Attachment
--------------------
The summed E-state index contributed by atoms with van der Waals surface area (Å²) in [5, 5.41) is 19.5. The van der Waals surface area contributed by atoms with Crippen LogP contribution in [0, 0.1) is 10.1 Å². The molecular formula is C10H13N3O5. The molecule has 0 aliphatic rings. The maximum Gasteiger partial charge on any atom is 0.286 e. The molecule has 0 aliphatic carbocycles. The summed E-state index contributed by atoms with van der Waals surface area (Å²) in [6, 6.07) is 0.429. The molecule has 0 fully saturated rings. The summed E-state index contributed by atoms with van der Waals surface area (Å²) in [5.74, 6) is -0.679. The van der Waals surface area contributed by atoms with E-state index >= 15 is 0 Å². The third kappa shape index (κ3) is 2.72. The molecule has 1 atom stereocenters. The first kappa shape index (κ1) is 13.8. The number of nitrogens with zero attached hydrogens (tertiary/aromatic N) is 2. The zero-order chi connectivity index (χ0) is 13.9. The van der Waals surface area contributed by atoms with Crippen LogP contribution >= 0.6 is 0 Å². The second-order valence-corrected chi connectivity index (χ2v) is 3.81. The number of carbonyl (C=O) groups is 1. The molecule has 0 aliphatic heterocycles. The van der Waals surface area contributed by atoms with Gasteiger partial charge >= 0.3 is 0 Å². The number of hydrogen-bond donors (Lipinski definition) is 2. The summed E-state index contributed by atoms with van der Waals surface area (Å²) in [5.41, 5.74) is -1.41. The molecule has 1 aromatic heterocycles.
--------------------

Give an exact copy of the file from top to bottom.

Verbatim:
The summed E-state index contributed by atoms with van der Waals surface area (Å²) in [5, 5.41) is 19.5. The van der Waals surface area contributed by atoms with Crippen LogP contribution in [0, 0.1) is 10.1 Å². The molecular formula is C10H13N3O5. The molecule has 0 aliphatic rings. The maximum Gasteiger partial charge on any atom is 0.286 e. The molecule has 0 aliphatic carbocycles. The summed E-state index contributed by atoms with van der Waals surface area (Å²) in [6, 6.07) is 0.429. The molecule has 0 fully saturated rings. The summed E-state index contributed by atoms with van der Waals surface area (Å²) in [5.74, 6) is -0.679. The van der Waals surface area contributed by atoms with E-state index >= 15 is 0 Å². The third kappa shape index (κ3) is 2.72. The molecule has 1 atom stereocenters. The first kappa shape index (κ1) is 13.8. The number of nitrogens with zero attached hydrogens (tertiary/aromatic N) is 2. The zero-order chi connectivity index (χ0) is 13.9. The van der Waals surface area contributed by atoms with Crippen LogP contribution >= 0.6 is 0 Å². The second-order valence-corrected chi connectivity index (χ2v) is 3.81. The number of carbonyl (C=O) groups is 1. The molecule has 0 aliphatic heterocycles. The van der Waals surface area contributed by atoms with Gasteiger partial charge >= 0.3 is 0 Å². The number of hydrogen-bond donors (Lipinski definition) is 2. The summed E-state index contributed by atoms with van der Waals surface area (Å²) in [5.41, 5.74) is -1.41. The molecule has 1 aromatic heterocycles.